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Beyond the Byline with Coryanne Hicks

Alexis Ganz

Have a question about your 401(k), IRA or 529 plan? From Investing 101 to more complex money management strategies for all ages, when it come to financial health and wellness, Coryanne Hicks has written about it. In this edition of Behind the Byline, we take a deep dive with our favorite personal finance journalist.

You can follow her on Twitter at: @coryanne_hicks

Tell us about your journey to journalism.

If you’d told me in college I was going to become a journalist, I’d have laughed and told you to get your Magic 8 ball checked. After a failed internship at a PR firm and trying my hand at becoming a financial advisor with Fidelity, I decided I simply had to be a writer. It wasn’t until all the freelance gigs coming my way were for finance that I realized maybe there was something to this financial journalism thing. Since then, I’ve found I’m far better at writing about finance than I am at selling it. 

What are the pros and cons of staff writing vs. freelancing?

One of the biggest pros of staff writing beyond the benefits (oh, 401(k) and health insurance, how I do miss you), is actually the extra-curriculars. As a staff writer, you get to go to conferences and work on projects outside of your usual wheelhouse. For instance, I got to do several videos for our social media pages and infographics to beautify my articles. (I always said my mission when I joined U.S. News as a staff writer was to make investing pretty.)

Staff writers also get to be involved in the brainstorming and idea generation side of things. You have more liberty to explore and ability to impact the company’s content direction.

That’s not to say freelancing doesn’t have its perks too. I love the autonomy and control that comes with freelancing. I get to choose when I work, how I work and what I work on. I’m not responsible to anyone other than myself and can manage my daily schedule to my Type-A precision. No one is going to schedule a 5 pm meeting or make me sit through a nonsense presentation.

The downside to freelancing is that if you don’t work, you don’t get paid. You must be constantly pitching stories. Once you get a stable of regular publications who want your work, this gets easier. But, there will always be a degree of feast-and-famine to freelancing because contractors can be dropped at anytime.

Also, did I mention freelancers don’t get access to company 401(k) or health insurance? *Sigh.*

 What’s your favorite, and least favorite, part of your job?

My favorite part must be connecting with amazing PR people, obviously! No really. That truly is one of my favorite parts. I’ve met so many great people through this job; people I never would have known had I not gone into journalism.

Of course, the writing is also fun (most of the time). When it’s a topic I care about, I love it. When it’s not a topic I care about… I love it less.

My least favorite part of my job is probably pitching editors and coming up with story ideas. Originality is hard, especially when the topics I like to write about are decades old.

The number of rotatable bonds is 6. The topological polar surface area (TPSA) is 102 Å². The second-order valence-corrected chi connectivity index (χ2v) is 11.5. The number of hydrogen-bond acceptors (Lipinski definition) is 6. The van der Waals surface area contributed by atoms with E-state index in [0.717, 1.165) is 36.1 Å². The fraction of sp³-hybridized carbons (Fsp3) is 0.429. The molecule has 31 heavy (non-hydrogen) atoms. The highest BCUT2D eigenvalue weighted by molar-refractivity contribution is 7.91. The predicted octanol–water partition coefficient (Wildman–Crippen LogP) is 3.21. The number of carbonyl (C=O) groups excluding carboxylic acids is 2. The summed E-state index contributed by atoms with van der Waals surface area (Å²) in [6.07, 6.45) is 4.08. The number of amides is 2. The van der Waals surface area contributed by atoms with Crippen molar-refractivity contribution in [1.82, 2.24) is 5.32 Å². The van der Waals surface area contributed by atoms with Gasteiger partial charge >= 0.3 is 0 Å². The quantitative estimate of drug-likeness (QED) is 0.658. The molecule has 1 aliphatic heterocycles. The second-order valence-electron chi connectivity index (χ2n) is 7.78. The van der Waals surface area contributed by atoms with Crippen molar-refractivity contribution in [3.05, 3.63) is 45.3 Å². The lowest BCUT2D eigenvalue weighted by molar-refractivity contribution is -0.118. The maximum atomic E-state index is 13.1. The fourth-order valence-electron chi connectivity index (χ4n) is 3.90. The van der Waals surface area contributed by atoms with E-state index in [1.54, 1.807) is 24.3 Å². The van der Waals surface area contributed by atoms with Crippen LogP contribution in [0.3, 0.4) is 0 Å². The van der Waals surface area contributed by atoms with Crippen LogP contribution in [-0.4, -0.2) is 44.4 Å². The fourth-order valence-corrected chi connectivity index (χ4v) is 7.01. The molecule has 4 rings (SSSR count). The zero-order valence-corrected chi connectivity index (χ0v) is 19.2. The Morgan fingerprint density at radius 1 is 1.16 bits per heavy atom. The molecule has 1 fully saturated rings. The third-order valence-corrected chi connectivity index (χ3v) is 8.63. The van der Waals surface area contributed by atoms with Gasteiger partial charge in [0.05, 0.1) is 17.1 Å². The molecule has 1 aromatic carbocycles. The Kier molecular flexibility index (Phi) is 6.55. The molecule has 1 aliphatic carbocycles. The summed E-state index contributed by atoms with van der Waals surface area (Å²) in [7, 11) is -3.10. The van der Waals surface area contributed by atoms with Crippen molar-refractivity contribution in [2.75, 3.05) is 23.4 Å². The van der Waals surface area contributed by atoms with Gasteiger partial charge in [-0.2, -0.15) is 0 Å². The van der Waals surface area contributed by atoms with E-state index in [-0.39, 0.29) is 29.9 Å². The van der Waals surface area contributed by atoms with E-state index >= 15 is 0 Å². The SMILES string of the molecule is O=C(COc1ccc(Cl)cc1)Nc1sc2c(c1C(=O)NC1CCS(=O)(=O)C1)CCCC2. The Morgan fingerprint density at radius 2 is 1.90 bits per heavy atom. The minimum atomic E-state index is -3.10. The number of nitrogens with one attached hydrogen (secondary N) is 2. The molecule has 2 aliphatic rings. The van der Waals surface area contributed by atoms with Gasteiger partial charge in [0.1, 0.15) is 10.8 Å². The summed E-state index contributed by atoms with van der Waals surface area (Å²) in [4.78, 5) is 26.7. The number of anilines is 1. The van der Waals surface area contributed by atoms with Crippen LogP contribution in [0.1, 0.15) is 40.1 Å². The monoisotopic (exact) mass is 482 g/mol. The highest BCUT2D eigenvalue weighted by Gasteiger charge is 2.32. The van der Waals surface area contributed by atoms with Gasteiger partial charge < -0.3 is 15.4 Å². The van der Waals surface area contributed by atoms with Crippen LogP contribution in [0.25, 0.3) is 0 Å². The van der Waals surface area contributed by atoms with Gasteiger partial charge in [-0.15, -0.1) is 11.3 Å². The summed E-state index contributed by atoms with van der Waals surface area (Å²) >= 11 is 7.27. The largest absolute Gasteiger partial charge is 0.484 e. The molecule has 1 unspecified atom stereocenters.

What do you look for in a pitch? How do the “ingredients” of a good pitch differ as a freelancer than they did when you were a staff writer?

Relevancy and creativity. A pitch must be relevant to my niche and ideally something I haven’t heard before. It doesn’t necessarily need to be timely or news related; in fact, I prefer non-newsy topics because I focus on evergreen content and like to plan my writing schedule a month in advance. 

When I was a staff writer, relevancy was even more important because we had such siloed verticals. As a freelancer, if a pitch doesn’t quite fit the section I write for at U.S. News, say, I may be able to pitch the story to another publication.

What topics are you most passionate writing about?

I’m all about Investing 101 and the basics of financial literacy - the topics that put you to sleep faster than turkey at Thanksgiving. But in my defense, they’re so important! Everyone should be saving and investing for their futures. I want to lower the barriers between people and investing so we can all achieve financial independence and retire early.

What makes a good source/a good interview?

Since most of my topics are evergreen and educational as opposed to timely and news-oriented, I love sources who have a unique way of explaining a common topic. And someone who can speak about complex subjects in simple terms. Analogies and metaphors make my heart sing.

Time for some quick ones – what’s the first thing that comes to mind?

Favorite story? It’s definitely “Women Can Close the Gender Wealth Gap by Investing.”

Most memorable interview? The time I interviewed a professor who, when I asked how he was doing, replied, “I’m ducky!” I just knew it was going to be good with an intro like that.

Favorite TV show? Great British Baking Show

East or West Coast? No fair! You’re calling out my disloyal loyalist leanings. I suppose I’d say West Coast now. Does that make me a traitor or a loyalist? A Born-Again Californian, perhaps? A Reformed West Coaster?

Cats or dogs? That’s easy: Cats. Hands, feet, and paws down.

Finish the sentence: In my next life, I want to come back as a… Ninja. I have no idea where that came from but it was literally the first thing that came to mind.

If I were to think a bit longer, I’d say I want to come back as a filthy rich person who doesn’t have to work and can spend all her time writing novels on various beaches, traveling and doing charitable works. 

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